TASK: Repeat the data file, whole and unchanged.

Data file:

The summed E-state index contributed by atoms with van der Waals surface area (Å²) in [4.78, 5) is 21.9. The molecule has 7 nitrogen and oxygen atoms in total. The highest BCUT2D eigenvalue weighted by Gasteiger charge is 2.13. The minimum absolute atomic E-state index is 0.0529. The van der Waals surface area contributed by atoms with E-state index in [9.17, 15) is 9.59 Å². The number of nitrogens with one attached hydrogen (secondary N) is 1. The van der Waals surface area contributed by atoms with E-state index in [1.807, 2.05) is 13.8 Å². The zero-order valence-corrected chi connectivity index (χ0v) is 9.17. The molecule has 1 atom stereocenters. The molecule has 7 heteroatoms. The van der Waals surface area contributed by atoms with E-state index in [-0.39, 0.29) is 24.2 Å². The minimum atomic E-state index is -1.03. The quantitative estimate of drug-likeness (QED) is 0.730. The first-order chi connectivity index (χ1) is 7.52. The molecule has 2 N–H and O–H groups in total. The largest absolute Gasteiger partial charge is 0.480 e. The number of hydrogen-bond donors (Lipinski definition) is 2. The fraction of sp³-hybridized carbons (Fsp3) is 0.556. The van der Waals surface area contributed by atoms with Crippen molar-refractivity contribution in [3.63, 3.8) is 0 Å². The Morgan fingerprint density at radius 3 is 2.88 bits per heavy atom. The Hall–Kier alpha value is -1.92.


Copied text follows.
The summed E-state index contributed by atoms with van der Waals surface area (Å²) in [4.78, 5) is 21.9. The molecule has 7 nitrogen and oxygen atoms in total. The highest BCUT2D eigenvalue weighted by Gasteiger charge is 2.13. The minimum absolute atomic E-state index is 0.0529. The van der Waals surface area contributed by atoms with E-state index in [9.17, 15) is 9.59 Å². The number of nitrogens with one attached hydrogen (secondary N) is 1. The van der Waals surface area contributed by atoms with E-state index in [1.807, 2.05) is 13.8 Å². The zero-order valence-corrected chi connectivity index (χ0v) is 9.17. The molecule has 1 atom stereocenters. The molecule has 7 heteroatoms. The van der Waals surface area contributed by atoms with E-state index in [-0.39, 0.29) is 24.2 Å². The minimum atomic E-state index is -1.03. The quantitative estimate of drug-likeness (QED) is 0.730. The first-order chi connectivity index (χ1) is 7.52. The molecule has 2 N–H and O–H groups in total. The largest absolute Gasteiger partial charge is 0.480 e. The number of hydrogen-bond donors (Lipinski definition) is 2. The fraction of sp³-hybridized carbons (Fsp3) is 0.556. The van der Waals surface area contributed by atoms with Crippen molar-refractivity contribution in [3.63, 3.8) is 0 Å². The Morgan fingerprint density at radius 3 is 2.88 bits per heavy atom. The Hall–Kier alpha value is -1.92.